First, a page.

Friday, 11 February 2011

First paper, next steps

Last week I submitted my first ever paper (yay!) to IJCNN 2011 in San Jose, having found some interesting results using my implementation of the Ruppin and Reggia (1995) model, most notably that:
  • Synaptic compensation using remote memories (which of course are easier to obtain in AD) actually accelerates cognitive decline due to the decreased variability in the data set used to calculate compensatory terms.
  • Where small-world connectivity occurs in the brain, this has the effect of increasing redundancy and resilience to damage, at the expense of lower overall capacity.
  • Selectively partially muting, rather than deleting, synapses in a spreading area of damage can be used as a simulation of tau pathology, in which vesicles become blocked and axons degrade. This type of lesioning offers a much more graceful decline in performance as the compensatory mechanisms keep up with the changes, but catastrophic damage occurs after a certain level of lesioning and the decline in performance is much more dramatic than with plain synaptic deletion.
Once I get feedback from IJCNN and make any required changes, I'll put a copy of the paper up on my website. In the meantime, I need to think about next steps.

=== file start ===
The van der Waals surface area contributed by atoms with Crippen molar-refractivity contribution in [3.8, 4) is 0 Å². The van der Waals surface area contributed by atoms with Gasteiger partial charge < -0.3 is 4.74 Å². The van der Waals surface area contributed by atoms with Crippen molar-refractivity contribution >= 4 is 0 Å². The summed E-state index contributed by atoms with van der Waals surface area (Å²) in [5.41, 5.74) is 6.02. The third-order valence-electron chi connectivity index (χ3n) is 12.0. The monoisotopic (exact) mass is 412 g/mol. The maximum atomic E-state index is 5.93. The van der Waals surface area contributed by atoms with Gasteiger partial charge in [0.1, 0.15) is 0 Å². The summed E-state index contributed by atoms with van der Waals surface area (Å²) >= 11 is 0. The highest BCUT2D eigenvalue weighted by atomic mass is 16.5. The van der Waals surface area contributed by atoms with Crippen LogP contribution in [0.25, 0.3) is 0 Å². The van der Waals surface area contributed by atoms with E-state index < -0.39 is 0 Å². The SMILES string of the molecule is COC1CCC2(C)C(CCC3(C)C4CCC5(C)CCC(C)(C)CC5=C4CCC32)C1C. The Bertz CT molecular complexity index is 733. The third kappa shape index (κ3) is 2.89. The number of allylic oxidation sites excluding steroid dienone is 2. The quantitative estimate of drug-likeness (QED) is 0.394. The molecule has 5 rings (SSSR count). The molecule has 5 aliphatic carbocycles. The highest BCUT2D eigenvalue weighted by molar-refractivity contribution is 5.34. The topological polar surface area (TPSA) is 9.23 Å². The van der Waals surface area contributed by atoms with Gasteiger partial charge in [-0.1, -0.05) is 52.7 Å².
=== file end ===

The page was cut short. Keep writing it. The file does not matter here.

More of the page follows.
Firstly, my RSMG4 progress report is due in April. This will be a simple 2000-4000 word write-up of my progress over the last 6 months, including what I learned in Göttingen and Zürich on the neuroscience and reservoir computing courses, and of course the IJCNN paper.

Beyond that, I guess I will have the following tasks to choose from:
  • [OPTIONAL] Continue work on the Ruppin and Reggia model -- design experiments to explore the above effects further.
  • [ESSENTIAL] Collate definitive medical data against which my models should be compared, and lay out the way in which my model can be shown to be a small part of the overall larger brain organisation (i.e. hippocampal vs neocortical organisation). This is hard and will require much thought!
  • Incorporate amyloid (including N-APP and anaesthesia) pathology simulations to test cutting-edge medical theories in computational networks.
  • Begin working on implementation of a reservoir computing network which incorporates synaptic compensation (very important, as the reservoir network's dynamics change dramatically with only slight changes in the internal reservoir).
    • Can reservoir networks be shown to be better models than, or at least as accurate as, Hopfield-style associative networks (a la Ruppin and Reggia)? What are the differences in behaviour?
    • What other symptoms of AD can be represented in a reservoir network, other than just failure to accurately recall a stored pattern? As the computational power is much greater, could a basic model of degradation of language / motor skills or some other feature be implemented?
Lots to do!

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